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Ernest Hemingway and the Geography of Memory

Edited by Mark Cirino and Mark P. Ott

A new collection of essays about the creative process of a renowned American author

Ernest Hemingway’s work reverberates with a blend of memory, geography, and lessons of life revealed through the trauma of experience. Michigan, Italy, Spain, Paris, Africa, and the Gulf Stream are some of the most distinctive settings in Hemingway’s short fiction, novels, articles, and correspondence. In his fiction, Hemingway revisited these sites, reimagining and transforming them. Travel was the engine of his creative life, as the recurrent contrast between spaces provided him with evidence of his emerging identity as a writer.

The contributors to Ernest Hemingway and the Geography of Memory employ an intriguing range of approaches to Hemingway’s work, using the concept of memory as an interpretive tool to enhance understanding of Hemingway’s creative process. The essays are divided into four sections— Memory and Composition, Memory and Allusion, Memory and Place, and Memory and Truth—and examine The Garden of Eden, In Our Time, The Old Man and the Sea, Green Hills of Africa, Under Kilimanjaro, The Sun Also Rises, A Moveable Feast, A Farewell to Arms, and Death in the Afternoon, as well as several of Hemingway’s short stories.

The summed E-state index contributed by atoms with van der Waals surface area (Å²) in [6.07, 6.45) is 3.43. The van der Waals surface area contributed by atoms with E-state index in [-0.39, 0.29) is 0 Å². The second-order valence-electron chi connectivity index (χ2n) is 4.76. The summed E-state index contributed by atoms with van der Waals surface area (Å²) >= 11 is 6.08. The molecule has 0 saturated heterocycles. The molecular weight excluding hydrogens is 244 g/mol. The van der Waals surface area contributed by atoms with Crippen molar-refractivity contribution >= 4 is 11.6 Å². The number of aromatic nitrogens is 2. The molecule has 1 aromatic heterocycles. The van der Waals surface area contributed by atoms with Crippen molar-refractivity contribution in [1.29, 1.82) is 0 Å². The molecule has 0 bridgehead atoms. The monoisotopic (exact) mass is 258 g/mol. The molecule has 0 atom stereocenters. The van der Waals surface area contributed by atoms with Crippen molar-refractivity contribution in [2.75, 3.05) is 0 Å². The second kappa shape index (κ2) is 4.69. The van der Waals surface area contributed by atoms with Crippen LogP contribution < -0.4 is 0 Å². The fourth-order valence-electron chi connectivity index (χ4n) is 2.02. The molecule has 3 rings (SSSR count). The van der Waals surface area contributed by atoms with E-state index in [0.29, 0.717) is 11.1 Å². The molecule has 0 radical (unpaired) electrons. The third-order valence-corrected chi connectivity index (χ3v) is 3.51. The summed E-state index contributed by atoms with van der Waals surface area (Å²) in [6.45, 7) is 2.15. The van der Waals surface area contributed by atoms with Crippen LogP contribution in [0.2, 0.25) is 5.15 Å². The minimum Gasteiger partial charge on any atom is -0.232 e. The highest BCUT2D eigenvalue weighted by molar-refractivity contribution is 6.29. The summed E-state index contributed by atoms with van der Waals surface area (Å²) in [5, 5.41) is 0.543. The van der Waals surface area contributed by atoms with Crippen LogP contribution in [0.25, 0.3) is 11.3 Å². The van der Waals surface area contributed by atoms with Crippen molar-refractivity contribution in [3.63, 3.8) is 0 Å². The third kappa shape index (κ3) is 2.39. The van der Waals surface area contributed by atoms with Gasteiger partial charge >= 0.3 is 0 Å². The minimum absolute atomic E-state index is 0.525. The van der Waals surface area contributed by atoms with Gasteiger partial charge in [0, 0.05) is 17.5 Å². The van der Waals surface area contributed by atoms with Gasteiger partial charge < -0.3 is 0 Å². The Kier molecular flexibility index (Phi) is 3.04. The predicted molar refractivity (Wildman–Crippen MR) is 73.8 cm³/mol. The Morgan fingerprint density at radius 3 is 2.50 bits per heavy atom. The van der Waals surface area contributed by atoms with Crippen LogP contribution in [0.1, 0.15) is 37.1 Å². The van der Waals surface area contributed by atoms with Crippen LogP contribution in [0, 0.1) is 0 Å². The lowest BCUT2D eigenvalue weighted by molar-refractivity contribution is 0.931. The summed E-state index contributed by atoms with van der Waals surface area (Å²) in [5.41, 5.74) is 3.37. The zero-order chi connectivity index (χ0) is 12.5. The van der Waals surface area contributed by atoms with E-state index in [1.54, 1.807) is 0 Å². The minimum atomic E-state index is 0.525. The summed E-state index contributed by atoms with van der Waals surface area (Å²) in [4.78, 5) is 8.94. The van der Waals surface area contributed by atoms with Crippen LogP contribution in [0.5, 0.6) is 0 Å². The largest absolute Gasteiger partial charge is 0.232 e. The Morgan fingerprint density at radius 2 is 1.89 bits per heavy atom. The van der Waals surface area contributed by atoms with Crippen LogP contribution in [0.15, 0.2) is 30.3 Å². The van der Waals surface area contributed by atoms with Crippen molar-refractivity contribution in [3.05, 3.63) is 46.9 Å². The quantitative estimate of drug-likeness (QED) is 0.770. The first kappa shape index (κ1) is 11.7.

Ernest Hemingway and the Geography of Memory is a fascinating volume that will appeal to the Hemingway scholar as well as the general reader.

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Even Years

“The poems in Christine Gosnay’s first book, Even Years, speak with a voice that animates and astonishes us as they delineate and explore, trace and explode, the ‘order of shapes in the light’—the order of words, of moments in a life, of shifts in perspective between the ‘cleave and / Cleave’ of language. In these piercing and evocative poems, we see, as in the poems of Stevens and Dickinson, ‘The back of the eye / where it has been struck by all things’ (‘N-gram’).

"Surprising and moving, Gosnay’s work shows us what the ‘clean blue sleeve’ of language can do, and we are transformed and held by this book the way the speaker in the final poem is compelled by a ‘photograph of rose baskets in Morocco’: ‘Nothing on earth could keep me from pressing it to my face.’”